Wednesday, 11 December 2013

Xbox One Review

“After a bizarre reveal, trivial privacy announcements and a whole load of back-and-forth – the Xbox One has finally arrived in a more-or-less acceptable state. Packing an impressive launch line up that helps you overlook some of the issues Microsoft’s new machine has. While it’s certainly not a perfect machine, it’s a step in the right direction to creating an ultimate multimedia hub for all your entertainment needs.”


The Machine:
Big and husky – the Xbox One is an imposing box that makes all your other devices whimper in fear and rightfully they should because Microsoft’s new machine is packing some impressive power. Heavily inspired by Windows 8 the new dashboard is organised in a box-like fashion that can be traversed via the controller or through Kinect’s voice commands. However you choose to use the Xbox One it’s immediate that it possesses everything for your entertainment needs – applications, music, film, TV and games.


The Xbox One uses a very cool snap application that allows gamers to seamlessly switch from application to application without any lag or disconnection issues – for example you can pause a game and watch Youtube then snap back to the aforementioned.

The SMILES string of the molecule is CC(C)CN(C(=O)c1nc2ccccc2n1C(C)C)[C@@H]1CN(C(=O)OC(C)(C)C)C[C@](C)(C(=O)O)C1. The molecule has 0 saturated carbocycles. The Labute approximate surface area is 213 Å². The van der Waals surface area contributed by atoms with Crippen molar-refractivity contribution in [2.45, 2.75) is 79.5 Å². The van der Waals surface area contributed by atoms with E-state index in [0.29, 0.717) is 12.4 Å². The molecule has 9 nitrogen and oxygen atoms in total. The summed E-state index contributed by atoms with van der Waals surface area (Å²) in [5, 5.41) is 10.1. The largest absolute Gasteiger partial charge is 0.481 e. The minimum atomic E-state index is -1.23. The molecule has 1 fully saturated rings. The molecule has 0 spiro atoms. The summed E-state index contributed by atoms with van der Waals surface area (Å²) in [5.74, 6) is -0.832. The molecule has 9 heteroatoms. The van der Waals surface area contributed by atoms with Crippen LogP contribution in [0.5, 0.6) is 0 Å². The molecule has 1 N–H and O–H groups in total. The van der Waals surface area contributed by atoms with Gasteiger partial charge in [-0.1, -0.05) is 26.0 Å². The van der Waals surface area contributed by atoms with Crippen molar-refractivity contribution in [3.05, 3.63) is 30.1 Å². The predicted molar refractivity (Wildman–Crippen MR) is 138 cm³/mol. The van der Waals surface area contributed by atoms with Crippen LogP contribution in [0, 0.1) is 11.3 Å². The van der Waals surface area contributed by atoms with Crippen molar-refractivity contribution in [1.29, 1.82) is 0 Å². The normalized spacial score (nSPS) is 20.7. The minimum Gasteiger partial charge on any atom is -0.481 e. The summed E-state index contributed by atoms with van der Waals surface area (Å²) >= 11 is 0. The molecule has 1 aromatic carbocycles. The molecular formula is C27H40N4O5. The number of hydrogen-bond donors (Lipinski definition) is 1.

The Controller:
The best thing about the Xbox One is the incredibly impressive controller. Resembling the second incarnation of the original Xbox controller – this compact device feels perfect all the way around. Little grip slits on the thumb-sticks prevent slipping, a highly responsive D-pad provides fighting fans exceptional feedback and all the face-buttons push in with a satisfying ‘click’. Ergonomic triggers create further feedback response for gamers but unfortunately the bumper buttons lack any real oomph when used – which is a shame because the rest of the controller is absolutely stunning.


The Games:
It’s important to note history shows that incredible launch line-ups are few and far between and normally launch games have absolutely zero consequence in showing off what machines are truly capable of. That being said, it’s still important for a console to have some games worth playing. The Xbox One released a decent array of titles – highlights include Forza 5, Dead Rising 3, Killer Instinct and your cross-platform staples Call of Duty: Ghosts, FIFA 14 and Battlefield 4.

Is there a huge difference between the Xbox 360 and Xbox One in terms of performance and graphics? The short answer is no. Will you see and feel a difference, absolutely. Graphical enhancements makes games look sharper and Xbox One’s power allows for some impressive early feats – for example Dead Rising’s ability to have thousands of zombies on screen at any given time and whole football stadium’s filled with actual model humans for supporters as opposed to cardboard cut outs.


The Verdict:
The Xbox One still has many issues to smooth over – things like Party Chat fail to work efficiently and technical hitches like games failing to load, auto-resets etc are all problems numerous gamers are facing. This is something to be expected from phase one launch models and hopefully once the tide settles, the Xbox One will be a thoroughly successful device that provides gamers across the board, what they are looking for. 

The Machine: 7 / 10
The Controller: 9 / 10
The Games: 7 / 10
Verdict: 7.5 / 10

Igor Kharin


Xbox One at CeX



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